QUESTION: I am the newly elected president of the board of directors of my homeowner association. Though I have been reading the advice in your column for some time now, I am not sure how to deal with many of the issues that our association is facing.
I am also unsure of my role as president. The former president was quite a dictator. I do not want the liability that comes from acting on my own and would prefer an active board that is fully informed and involved in the decisions.
What advice do you have for new board members and, especially, board presidents?
ANSWER: New board members should become familiar with all of the association's legal documents, prior board meeting minutes, and the policies and procedures that have been established by the previous board's actions.
A new publication, "The Role of the Association President" by Robert T. Dennistoun, is available from Community Assns. Institute. It defines the president's responsibility as leader of the association, including information about conducting board meetings, using committees effectively, speaking for and acting on behalf of the association and working with managers. You can obtain the booklet by sending a check for $17 made out to CAI to P.O. Box 84303, Los Angeles 90073-0303. Allow six weeks for delivery.
The Greater Los Angeles chapter of Community Assn. Institute will be presenting a seminar for condominum, cooperative and homeowner association board members on April 3 at the Pacifica Hotel in Culver City. The leadership training program includes an excellent manual about budgeting, rules enforcement, legal issues, insurance and management for all types of community associations. Contact Kathleen Daniels at (213) 285-8286 for additional information. Advance reservations are required.
Every local chapter of CAI presents this training program for board members. If you live outside of Los Angeles, check your telephone directory to find your local CAI chapter.
Reasonable for Owner to Want 'For Sale' Sign
Q: As the property manager of a planned development, I am concerned about the information in a recent column regarding "For Sale" signs. You wrote: "Since you own a percentage of the common area, your association should allow you to place a sign on the common area. . . ." For the past 18 years I've been operating under the belief that our association owns, insures, maintains and manages all common areas through the duly elected board members.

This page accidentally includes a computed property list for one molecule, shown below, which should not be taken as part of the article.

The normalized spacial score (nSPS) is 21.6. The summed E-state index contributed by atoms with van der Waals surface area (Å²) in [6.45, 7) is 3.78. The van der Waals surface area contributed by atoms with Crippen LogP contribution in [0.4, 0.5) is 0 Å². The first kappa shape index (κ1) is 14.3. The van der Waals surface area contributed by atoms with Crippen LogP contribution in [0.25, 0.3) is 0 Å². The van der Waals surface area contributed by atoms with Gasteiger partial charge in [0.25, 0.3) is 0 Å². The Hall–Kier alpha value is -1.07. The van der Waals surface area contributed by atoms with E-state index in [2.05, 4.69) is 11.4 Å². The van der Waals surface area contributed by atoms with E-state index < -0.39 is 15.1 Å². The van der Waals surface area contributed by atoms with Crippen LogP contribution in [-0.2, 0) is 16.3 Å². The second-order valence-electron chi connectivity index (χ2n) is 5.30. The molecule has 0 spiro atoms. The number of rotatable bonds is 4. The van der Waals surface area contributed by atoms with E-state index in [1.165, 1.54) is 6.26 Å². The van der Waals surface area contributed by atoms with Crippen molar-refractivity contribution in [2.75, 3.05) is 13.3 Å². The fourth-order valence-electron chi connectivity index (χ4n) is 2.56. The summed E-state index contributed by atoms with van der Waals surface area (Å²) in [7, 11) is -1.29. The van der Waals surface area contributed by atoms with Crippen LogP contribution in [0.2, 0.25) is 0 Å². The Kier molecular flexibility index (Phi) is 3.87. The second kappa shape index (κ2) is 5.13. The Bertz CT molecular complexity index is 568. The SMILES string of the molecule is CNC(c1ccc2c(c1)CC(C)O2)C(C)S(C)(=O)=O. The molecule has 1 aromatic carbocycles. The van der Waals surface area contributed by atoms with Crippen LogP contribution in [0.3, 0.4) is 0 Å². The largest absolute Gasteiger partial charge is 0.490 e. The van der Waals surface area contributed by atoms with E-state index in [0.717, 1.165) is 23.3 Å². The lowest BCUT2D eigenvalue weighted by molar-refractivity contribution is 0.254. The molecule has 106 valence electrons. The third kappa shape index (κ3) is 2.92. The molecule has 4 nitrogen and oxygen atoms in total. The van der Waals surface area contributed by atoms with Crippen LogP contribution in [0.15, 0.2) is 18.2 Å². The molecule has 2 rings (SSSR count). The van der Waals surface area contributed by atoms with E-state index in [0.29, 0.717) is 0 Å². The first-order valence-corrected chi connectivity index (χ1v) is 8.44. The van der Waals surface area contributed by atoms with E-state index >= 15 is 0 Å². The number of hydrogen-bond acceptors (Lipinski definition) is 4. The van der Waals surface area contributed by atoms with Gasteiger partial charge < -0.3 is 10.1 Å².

It is my understanding that homeowners have an interest or own shares in the corporation and may vote to elect the board and have a right to use recreational facilities.
However, I question whether the owners actually have a direct interest or own a percentage of the common areas (real estate). Such a scheme could result in chaos as some may claim a right to use a portion or a percentage of the common area for their own purposes. It would be legally impossible to press charges against a homeowner for damaging any common area property if they were co-owners, for example.
Would you please elaborate on this very important issue?
A: Since the association that you manage is located in Brea, I will refer you to the California Civil Code's explanation of ownership of the common area which appears in Section 1362: "Unless the declaration (CC&Rs) otherwise provides, in a condominium project, or in a planned development in which the common areas are owned by the owners of the separate interests (units, lots or parcels), the common areas are owned as tenants in common, in equal shares, one for each unit or lot."
If your association is like most others, the association does not receive a property tax bill for the common area. Instead, the property taxes assessed to the common area are split according to the percentage of ownership and are paid by all of the owners as a part of their individual property taxes.
This has no bearing on the association's authority to enforce the legal documents or require an owner to pay for damage to the common area. The declaration of covenants, conditions and restrictions spells out the owners' responsibilities and the association's authority to enforce the legal documents.
In other words, the owner does not have the right to stake out a portion of the common area and say, "This is my portion. I'm going to plant a palm tree here." However, it is reasonable for the owner to request permission to place a "For Sale" sign on the common area and, in my opinion, it is unreasonable for the association to deny the owner the privilege of placing a sign that complies with state and local laws.
Your association may have a restriction in the legal documents that requires that any "For Sale" sign be a certain size or color. If so, the board of directors should review California Civil Code, Sections 712 and 713, and seek legal advice if it is unsure of the association's authority.
Hickenbottom is past president of the Greater Los Angeles chapter of the Community Associations Institute (CAI), a national nonprofit research and educational organization. She welcomes readers' questions, but cannot answer them individually. Readers with questions or comments can write to her in care of "Condo Q&A," Box 5068, Thousand Oaks, Calif. 91360.